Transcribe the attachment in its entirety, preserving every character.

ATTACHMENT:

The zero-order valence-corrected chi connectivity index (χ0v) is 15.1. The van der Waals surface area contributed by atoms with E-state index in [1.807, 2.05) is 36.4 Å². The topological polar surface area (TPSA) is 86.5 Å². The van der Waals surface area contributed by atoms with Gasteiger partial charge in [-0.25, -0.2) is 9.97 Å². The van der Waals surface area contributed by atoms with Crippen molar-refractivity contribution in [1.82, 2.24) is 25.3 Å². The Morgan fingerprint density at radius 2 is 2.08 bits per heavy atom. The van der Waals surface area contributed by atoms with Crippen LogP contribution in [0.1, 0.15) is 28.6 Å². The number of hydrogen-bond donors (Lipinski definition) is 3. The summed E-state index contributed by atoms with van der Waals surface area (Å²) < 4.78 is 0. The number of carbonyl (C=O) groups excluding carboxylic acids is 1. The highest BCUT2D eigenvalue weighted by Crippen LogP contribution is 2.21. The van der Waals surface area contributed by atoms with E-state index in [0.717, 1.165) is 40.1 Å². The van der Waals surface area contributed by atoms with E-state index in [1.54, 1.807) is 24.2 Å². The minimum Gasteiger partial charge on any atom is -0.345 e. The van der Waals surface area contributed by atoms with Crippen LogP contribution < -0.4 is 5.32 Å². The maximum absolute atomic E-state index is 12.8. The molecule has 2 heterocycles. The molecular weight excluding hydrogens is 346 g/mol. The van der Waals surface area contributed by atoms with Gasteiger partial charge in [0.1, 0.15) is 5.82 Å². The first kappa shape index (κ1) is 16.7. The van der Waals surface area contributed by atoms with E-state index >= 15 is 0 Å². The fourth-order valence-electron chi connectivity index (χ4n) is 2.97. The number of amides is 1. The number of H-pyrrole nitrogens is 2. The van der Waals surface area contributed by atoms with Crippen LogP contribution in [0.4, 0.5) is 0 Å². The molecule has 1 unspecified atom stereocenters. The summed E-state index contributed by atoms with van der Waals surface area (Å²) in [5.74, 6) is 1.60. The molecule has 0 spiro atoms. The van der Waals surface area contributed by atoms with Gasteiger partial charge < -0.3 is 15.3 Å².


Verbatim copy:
The zero-order valence-corrected chi connectivity index (χ0v) is 15.1. The van der Waals surface area contributed by atoms with E-state index in [1.807, 2.05) is 36.4 Å². The topological polar surface area (TPSA) is 86.5 Å². The van der Waals surface area contributed by atoms with Gasteiger partial charge in [-0.25, -0.2) is 9.97 Å². The van der Waals surface area contributed by atoms with Crippen molar-refractivity contribution in [1.82, 2.24) is 25.3 Å². The Morgan fingerprint density at radius 2 is 2.08 bits per heavy atom. The van der Waals surface area contributed by atoms with Crippen LogP contribution in [0.1, 0.15) is 28.6 Å². The number of hydrogen-bond donors (Lipinski definition) is 3. The summed E-state index contributed by atoms with van der Waals surface area (Å²) < 4.78 is 0. The number of carbonyl (C=O) groups excluding carboxylic acids is 1. The highest BCUT2D eigenvalue weighted by Crippen LogP contribution is 2.21. The van der Waals surface area contributed by atoms with E-state index in [0.717, 1.165) is 40.1 Å². The van der Waals surface area contributed by atoms with E-state index in [1.54, 1.807) is 24.2 Å². The minimum Gasteiger partial charge on any atom is -0.345 e. The van der Waals surface area contributed by atoms with Crippen LogP contribution < -0.4 is 5.32 Å². The maximum absolute atomic E-state index is 12.8. The molecule has 2 heterocycles. The molecular weight excluding hydrogens is 346 g/mol. The van der Waals surface area contributed by atoms with Gasteiger partial charge in [0.1, 0.15) is 5.82 Å². The first kappa shape index (κ1) is 16.7. The van der Waals surface area contributed by atoms with E-state index >= 15 is 0 Å². The fourth-order valence-electron chi connectivity index (χ4n) is 2.97. The number of amides is 1. The number of H-pyrrole nitrogens is 2. The van der Waals surface area contributed by atoms with Crippen LogP contribution in [0.4, 0.5) is 0 Å². The molecule has 1 unspecified atom stereocenters. The summed E-state index contributed by atoms with van der Waals surface area (Å²) in [5.74, 6) is 1.60. The molecule has 0 spiro atoms. The van der Waals surface area contributed by atoms with Gasteiger partial charge < -0.3 is 15.3 Å².